Tuesday 16 July 2019

Sisters in perfect harmony

Triona and Maighread Ni Dhomhnaill are best friends and are steeped in their family's musical heritage

Triona and Maighread Ni Dhomhnaill are performing at TradFest in Dublin this week. Image: Steve Humphreys
Triona and Maighread Ni Dhomhnaill are performing at TradFest in Dublin this week. Image: Steve Humphreys

Andrea Smith

As they pose for the picture you see here, musical sisters Triona and Maighread Ni Dhomhnaill are colourfully and elegantly dressed. "That's down to Maighread, because left to my own devices, I'd probably be still in the hippie gear of the '70s," says Triona. "She has an eye for beautiful things and is very tender, caring and loving. I don't know what I'd do without her and I love her to bits."

Triona (64) and Maighread (62) grew up in an Irish-speaking house steeped in music in Kells, Co Meath. Their dad Aodh was a teacher and was connected to the Folklore Commission in the 1930s and '40s. He played music, but sadly died of a coronary aged 63. Their mum Brid had a beautiful voice and lived to be almost 90. The softly-spoken sisters recall them being very loving.

"My first memory of Maighread was her singing her head off aged three," Triona recalls. "She was the best sister in the world and we shared the bed at home. We sang our way through our childhood and always harmonised together."

Maighread recalls how much she looked up to her sister, who is a great musician and was very academic at school. "Triona got away with blue murder, because she could play the piano and my mother would instantly melt," she laughs. "She'd say she had to do her practice, and I'd be left in the kitchen doing the dishes. I got the same opportunities, but one of the nuns said she might as well have been teaching the wood in the piano because all I wanted to do was sing."

Maighread recalls how Triona used to fight her battles if anyone outside was picking on her. They attended Eureka Secondary School in Kells, and really missed each other when Triona went to boarding school to focus on music. "I only stayed for a year because I missed home and herself," Triona says, nodding in Maighread's direction.

Their spiritual home is in the Gaeltacht village of Ranafast, Donegal, where their father was from, and they spent every holiday there. Ranafast was a completely different world back then, where water came from the well and there were outdoor toilets, and people called to the house and shared stories and music. They found it magical and a huge adventure, so much so that Maighread has a holiday home there now.

While in Ranafast, they hung out with children from all around the country who had been sent to learn Irish, and some important relationships were formed. Maighread met her husband, Cathal Goan, there when she was 16, and the sisters and their brother Micheal hooked up with musician Daithi Sproule there and formed the band, Skara Brae.

When they left school, Triona went to UCD to study French and archaeology, and she and her brother Micheal became part of The Bothy Band. At the end of 1979, Triona moved to the US and was back and forth for a few years, ultimately settling for 13 years in Portland, Oregon. Micheal lived there too and they were part of the bands, Touchstone, Nightnoise and Relativity, and had great musical friends around them.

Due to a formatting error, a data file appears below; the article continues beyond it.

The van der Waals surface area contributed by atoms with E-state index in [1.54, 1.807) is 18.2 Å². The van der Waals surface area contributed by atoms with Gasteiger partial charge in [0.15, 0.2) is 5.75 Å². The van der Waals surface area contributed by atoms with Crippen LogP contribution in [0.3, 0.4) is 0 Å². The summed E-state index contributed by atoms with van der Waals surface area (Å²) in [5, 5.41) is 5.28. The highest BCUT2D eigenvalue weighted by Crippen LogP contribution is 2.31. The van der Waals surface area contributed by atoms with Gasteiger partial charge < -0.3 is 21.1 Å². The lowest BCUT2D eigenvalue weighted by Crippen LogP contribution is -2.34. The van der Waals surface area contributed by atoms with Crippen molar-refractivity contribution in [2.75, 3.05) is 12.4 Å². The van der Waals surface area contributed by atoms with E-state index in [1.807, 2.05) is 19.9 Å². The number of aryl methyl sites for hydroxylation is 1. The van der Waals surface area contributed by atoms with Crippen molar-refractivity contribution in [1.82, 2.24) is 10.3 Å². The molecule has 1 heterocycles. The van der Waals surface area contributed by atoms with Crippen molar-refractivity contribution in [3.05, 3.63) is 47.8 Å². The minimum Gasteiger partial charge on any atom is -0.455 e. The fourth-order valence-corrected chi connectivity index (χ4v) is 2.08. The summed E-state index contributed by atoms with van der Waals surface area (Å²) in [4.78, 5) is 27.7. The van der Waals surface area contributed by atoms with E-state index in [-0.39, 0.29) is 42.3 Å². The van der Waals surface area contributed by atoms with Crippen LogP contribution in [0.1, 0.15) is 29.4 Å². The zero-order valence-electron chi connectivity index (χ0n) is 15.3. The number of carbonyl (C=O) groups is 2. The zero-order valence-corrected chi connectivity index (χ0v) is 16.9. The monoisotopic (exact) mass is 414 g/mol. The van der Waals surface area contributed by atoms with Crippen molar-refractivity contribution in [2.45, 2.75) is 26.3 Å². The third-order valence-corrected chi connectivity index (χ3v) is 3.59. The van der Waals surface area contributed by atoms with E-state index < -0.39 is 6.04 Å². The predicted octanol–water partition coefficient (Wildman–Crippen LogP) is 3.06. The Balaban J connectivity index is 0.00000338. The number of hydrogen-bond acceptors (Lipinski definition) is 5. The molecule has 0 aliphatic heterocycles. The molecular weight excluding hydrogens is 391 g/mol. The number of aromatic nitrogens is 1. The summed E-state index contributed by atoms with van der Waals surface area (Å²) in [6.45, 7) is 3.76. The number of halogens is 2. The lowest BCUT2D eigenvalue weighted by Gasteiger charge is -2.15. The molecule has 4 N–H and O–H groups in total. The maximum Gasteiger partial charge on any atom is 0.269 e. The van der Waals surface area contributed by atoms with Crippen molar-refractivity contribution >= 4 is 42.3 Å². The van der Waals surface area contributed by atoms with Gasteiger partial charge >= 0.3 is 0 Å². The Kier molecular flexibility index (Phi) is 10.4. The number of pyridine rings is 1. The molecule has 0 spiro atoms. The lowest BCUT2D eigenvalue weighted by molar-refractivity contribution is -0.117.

Meanwhile, Maighread trained as a nurse at the Mater and married Cathal at 21. They have two children, Roise and Manus Goan, and Triona is the best auntie in the world to them, says Maighread. Roise made her career in theatre and is currently guest dramaturg at Vooruit Arts Centre in Ghent, while Manus is an animator, specialising in motion graphics. He's married to Annajoy.

Maighread worked as a theatre nurse until 1996, a job she adored, and also made solo albums for Gael Linn. The family moved to Galway for some years when Cathal headed up TG4 and he then became director-general of RTE. He is now chair of Druid Theatre and literary magazine Comhar, and has always been hugely encouraging around Maighread and Triona's musical career.

"Cathal is like a brother to me," says Triona, who was previously married in the US but is currently single. "We all shared a flat together before he and Maighread got married. As sisters, our lives have been centred around love, singing and music."

Triona and Micheal returned to Ireland in 1996, and the sisters were delighted to collaborate again musically. Micheal was playing with them and they had a great musical relationship, but he tragically passed away in 2006 aged 54 after a fall down stairs. Their eldest brother Eamonn died aged 53 in 2003, and the sisters were heartbroken at the two losses and miss them both very much. Their younger brother Conall is very precious to them, and is dad to their three nieces.

"Micheal was loved and admired in the music world," says Maighread. "After he died, we had to reinvent ourselves." The sisters perform as a duo with Triona on grand piano, keyboards, clavinet and vocals and Maighread on lead vocals.

They're looking forward to their gig in the Whale Theatre, Greystones, on February 23, and performing at St Patrick's Cathedral during TradFest on Thursday with Andy Irvine and Donal Lunny. They also formed T with the Maggies with Mairead Ni Mhaonaigh and Moya Brennan.

Maighread says that Triona's best qualities are her generosity, kindness and always thinking of others. "Like many musicians, she stays up late and isn't an early-morning person though," she laughs. "You wouldn't dream of going to Triona before the crack of noon."

Temple Bar TradFest runs from Wednesday to Sunday. www.tradfest.ie

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